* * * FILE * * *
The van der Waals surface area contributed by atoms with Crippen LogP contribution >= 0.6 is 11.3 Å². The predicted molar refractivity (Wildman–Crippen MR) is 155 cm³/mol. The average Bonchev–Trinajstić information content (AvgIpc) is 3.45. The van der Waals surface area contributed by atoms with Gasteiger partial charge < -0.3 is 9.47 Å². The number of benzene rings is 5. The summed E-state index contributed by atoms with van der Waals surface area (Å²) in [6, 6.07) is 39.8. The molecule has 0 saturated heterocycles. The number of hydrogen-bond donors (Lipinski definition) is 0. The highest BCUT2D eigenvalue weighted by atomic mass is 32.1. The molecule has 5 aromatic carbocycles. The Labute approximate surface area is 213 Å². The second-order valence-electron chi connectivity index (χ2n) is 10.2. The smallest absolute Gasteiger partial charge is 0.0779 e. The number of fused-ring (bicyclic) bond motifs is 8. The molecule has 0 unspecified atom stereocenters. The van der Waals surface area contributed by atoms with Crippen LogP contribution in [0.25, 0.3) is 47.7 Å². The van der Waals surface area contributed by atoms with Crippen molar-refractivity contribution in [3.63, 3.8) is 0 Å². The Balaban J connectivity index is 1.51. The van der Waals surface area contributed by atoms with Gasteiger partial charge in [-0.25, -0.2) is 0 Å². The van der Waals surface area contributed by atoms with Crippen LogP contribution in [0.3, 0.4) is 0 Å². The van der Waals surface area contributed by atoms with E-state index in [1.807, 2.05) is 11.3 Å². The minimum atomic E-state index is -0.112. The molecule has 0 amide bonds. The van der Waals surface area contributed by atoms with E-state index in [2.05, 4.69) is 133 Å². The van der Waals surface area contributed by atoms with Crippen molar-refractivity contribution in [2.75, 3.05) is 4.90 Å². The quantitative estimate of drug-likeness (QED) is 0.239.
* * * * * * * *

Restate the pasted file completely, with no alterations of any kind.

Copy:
The van der Waals surface area contributed by atoms with Crippen LogP contribution >= 0.6 is 11.3 Å². The predicted molar refractivity (Wildman–Crippen MR) is 155 cm³/mol. The average Bonchev–Trinajstić information content (AvgIpc) is 3.45. The van der Waals surface area contributed by atoms with Gasteiger partial charge < -0.3 is 9.47 Å². The number of benzene rings is 5. The summed E-state index contributed by atoms with van der Waals surface area (Å²) in [6, 6.07) is 39.8. The molecule has 0 saturated heterocycles. The number of hydrogen-bond donors (Lipinski definition) is 0. The highest BCUT2D eigenvalue weighted by atomic mass is 32.1. The molecule has 5 aromatic carbocycles. The Labute approximate surface area is 213 Å². The second-order valence-electron chi connectivity index (χ2n) is 10.2. The smallest absolute Gasteiger partial charge is 0.0779 e. The number of fused-ring (bicyclic) bond motifs is 8. The molecule has 0 unspecified atom stereocenters. The van der Waals surface area contributed by atoms with Crippen LogP contribution in [0.25, 0.3) is 47.7 Å². The van der Waals surface area contributed by atoms with Crippen molar-refractivity contribution in [3.63, 3.8) is 0 Å². The Balaban J connectivity index is 1.51. The van der Waals surface area contributed by atoms with Gasteiger partial charge in [-0.25, -0.2) is 0 Å². The van der Waals surface area contributed by atoms with Crippen LogP contribution in [0.3, 0.4) is 0 Å². The van der Waals surface area contributed by atoms with E-state index in [1.807, 2.05) is 11.3 Å². The minimum atomic E-state index is -0.112. The molecule has 0 amide bonds. The van der Waals surface area contributed by atoms with E-state index in [2.05, 4.69) is 133 Å². The van der Waals surface area contributed by atoms with Crippen molar-refractivity contribution in [2.75, 3.05) is 4.90 Å². The quantitative estimate of drug-likeness (QED) is 0.239.